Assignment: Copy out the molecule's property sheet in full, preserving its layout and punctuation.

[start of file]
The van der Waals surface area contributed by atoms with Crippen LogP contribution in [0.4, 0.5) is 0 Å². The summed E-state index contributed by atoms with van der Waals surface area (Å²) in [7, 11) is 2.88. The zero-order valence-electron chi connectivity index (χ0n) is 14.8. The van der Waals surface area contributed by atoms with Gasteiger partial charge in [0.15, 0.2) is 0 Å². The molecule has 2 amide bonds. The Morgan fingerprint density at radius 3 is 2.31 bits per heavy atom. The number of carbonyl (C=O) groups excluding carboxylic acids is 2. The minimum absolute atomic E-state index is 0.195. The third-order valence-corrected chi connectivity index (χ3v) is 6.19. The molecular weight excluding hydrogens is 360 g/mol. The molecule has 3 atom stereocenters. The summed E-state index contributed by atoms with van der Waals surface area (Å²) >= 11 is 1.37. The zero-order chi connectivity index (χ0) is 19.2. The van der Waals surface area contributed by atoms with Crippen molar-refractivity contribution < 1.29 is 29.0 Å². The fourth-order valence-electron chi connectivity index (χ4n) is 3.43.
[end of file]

The van der Waals surface area contributed by atoms with Crippen LogP contribution in [0.4, 0.5) is 0 Å². The summed E-state index contributed by atoms with van der Waals surface area (Å²) in [7, 11) is 2.88. The zero-order valence-electron chi connectivity index (χ0n) is 14.8. The van der Waals surface area contributed by atoms with Gasteiger partial charge in [0.15, 0.2) is 0 Å². The molecule has 2 amide bonds. The Morgan fingerprint density at radius 3 is 2.31 bits per heavy atom. The number of carbonyl (C=O) groups excluding carboxylic acids is 2. The minimum absolute atomic E-state index is 0.195. The third-order valence-corrected chi connectivity index (χ3v) is 6.19. The molecular weight excluding hydrogens is 360 g/mol. The molecule has 3 atom stereocenters. The summed E-state index contributed by atoms with van der Waals surface area (Å²) >= 11 is 1.37. The zero-order chi connectivity index (χ0) is 19.2. The van der Waals surface area contributed by atoms with Crippen molar-refractivity contribution < 1.29 is 29.0 Å². The fourth-order valence-electron chi connectivity index (χ4n) is 3.43.